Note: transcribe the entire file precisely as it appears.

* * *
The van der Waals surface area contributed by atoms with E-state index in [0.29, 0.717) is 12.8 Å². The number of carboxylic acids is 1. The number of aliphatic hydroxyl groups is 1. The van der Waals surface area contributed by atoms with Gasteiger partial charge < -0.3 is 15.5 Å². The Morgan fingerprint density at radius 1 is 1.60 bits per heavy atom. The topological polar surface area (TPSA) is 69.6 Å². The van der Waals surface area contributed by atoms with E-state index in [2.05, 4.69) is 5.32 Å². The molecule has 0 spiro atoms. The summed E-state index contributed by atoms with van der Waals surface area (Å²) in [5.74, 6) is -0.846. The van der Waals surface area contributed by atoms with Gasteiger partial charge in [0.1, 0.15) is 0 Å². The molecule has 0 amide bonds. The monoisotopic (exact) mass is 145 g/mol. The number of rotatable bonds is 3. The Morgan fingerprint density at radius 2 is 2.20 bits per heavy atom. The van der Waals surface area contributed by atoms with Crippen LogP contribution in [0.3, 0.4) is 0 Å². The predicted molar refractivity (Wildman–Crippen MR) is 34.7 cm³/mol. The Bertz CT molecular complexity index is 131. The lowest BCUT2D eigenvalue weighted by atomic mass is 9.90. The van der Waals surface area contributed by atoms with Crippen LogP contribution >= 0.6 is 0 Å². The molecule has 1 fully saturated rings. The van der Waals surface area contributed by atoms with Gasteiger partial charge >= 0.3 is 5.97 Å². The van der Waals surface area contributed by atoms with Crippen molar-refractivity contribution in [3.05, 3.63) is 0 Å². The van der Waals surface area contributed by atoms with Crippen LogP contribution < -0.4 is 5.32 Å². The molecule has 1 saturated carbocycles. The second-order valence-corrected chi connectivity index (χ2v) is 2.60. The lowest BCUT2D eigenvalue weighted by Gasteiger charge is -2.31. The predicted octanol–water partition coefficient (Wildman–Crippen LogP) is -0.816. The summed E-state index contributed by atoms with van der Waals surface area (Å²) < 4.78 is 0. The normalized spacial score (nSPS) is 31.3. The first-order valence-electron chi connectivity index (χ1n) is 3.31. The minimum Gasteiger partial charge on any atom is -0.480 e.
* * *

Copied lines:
The van der Waals surface area contributed by atoms with E-state index in [0.29, 0.717) is 12.8 Å². The number of carboxylic acids is 1. The number of aliphatic hydroxyl groups is 1. The van der Waals surface area contributed by atoms with Gasteiger partial charge < -0.3 is 15.5 Å². The Morgan fingerprint density at radius 1 is 1.60 bits per heavy atom. The topological polar surface area (TPSA) is 69.6 Å². The van der Waals surface area contributed by atoms with E-state index in [2.05, 4.69) is 5.32 Å². The molecule has 0 spiro atoms. The summed E-state index contributed by atoms with van der Waals surface area (Å²) in [5.74, 6) is -0.846. The van der Waals surface area contributed by atoms with Gasteiger partial charge in [0.1, 0.15) is 0 Å². The molecule has 0 amide bonds. The monoisotopic (exact) mass is 145 g/mol. The number of rotatable bonds is 3. The Morgan fingerprint density at radius 2 is 2.20 bits per heavy atom. The van der Waals surface area contributed by atoms with Crippen LogP contribution in [0.3, 0.4) is 0 Å². The predicted molar refractivity (Wildman–Crippen MR) is 34.7 cm³/mol. The Bertz CT molecular complexity index is 131. The lowest BCUT2D eigenvalue weighted by atomic mass is 9.90. The van der Waals surface area contributed by atoms with Crippen LogP contribution >= 0.6 is 0 Å². The molecule has 1 fully saturated rings. The van der Waals surface area contributed by atoms with Gasteiger partial charge >= 0.3 is 5.97 Å². The van der Waals surface area contributed by atoms with Crippen molar-refractivity contribution in [3.05, 3.63) is 0 Å². The van der Waals surface area contributed by atoms with Crippen LogP contribution < -0.4 is 5.32 Å². The molecule has 1 saturated carbocycles. The second-order valence-corrected chi connectivity index (χ2v) is 2.60. The lowest BCUT2D eigenvalue weighted by Gasteiger charge is -2.31. The predicted octanol–water partition coefficient (Wildman–Crippen LogP) is -0.816. The summed E-state index contributed by atoms with van der Waals surface area (Å²) < 4.78 is 0. The normalized spacial score (nSPS) is 31.3. The first-order valence-electron chi connectivity index (χ1n) is 3.31. The minimum Gasteiger partial charge on any atom is -0.480 e.